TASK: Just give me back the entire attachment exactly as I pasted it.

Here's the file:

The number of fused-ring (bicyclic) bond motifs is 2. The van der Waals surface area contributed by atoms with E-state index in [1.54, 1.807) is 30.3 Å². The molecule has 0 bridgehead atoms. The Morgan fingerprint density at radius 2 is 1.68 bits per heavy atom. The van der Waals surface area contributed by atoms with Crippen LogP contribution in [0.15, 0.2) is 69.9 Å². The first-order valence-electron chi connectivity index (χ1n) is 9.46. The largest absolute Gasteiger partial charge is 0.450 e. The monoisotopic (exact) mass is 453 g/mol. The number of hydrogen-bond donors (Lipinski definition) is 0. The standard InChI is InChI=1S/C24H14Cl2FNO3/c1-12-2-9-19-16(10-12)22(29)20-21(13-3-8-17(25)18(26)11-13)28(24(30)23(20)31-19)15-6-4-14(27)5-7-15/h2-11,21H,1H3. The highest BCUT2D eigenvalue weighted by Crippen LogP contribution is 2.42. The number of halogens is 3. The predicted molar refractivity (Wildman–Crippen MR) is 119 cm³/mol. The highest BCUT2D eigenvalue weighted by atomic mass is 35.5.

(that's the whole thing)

The number of fused-ring (bicyclic) bond motifs is 2. The van der Waals surface area contributed by atoms with E-state index in [1.54, 1.807) is 30.3 Å². The molecule has 0 bridgehead atoms. The Morgan fingerprint density at radius 2 is 1.68 bits per heavy atom. The van der Waals surface area contributed by atoms with Crippen LogP contribution in [0.15, 0.2) is 69.9 Å². The first-order valence-electron chi connectivity index (χ1n) is 9.46. The largest absolute Gasteiger partial charge is 0.450 e. The monoisotopic (exact) mass is 453 g/mol. The number of hydrogen-bond donors (Lipinski definition) is 0. The standard InChI is InChI=1S/C24H14Cl2FNO3/c1-12-2-9-19-16(10-12)22(29)20-21(13-3-8-17(25)18(26)11-13)28(24(30)23(20)31-19)15-6-4-14(27)5-7-15/h2-11,21H,1H3. The highest BCUT2D eigenvalue weighted by Crippen LogP contribution is 2.42. The number of halogens is 3. The predicted molar refractivity (Wildman–Crippen MR) is 119 cm³/mol. The highest BCUT2D eigenvalue weighted by atomic mass is 35.5.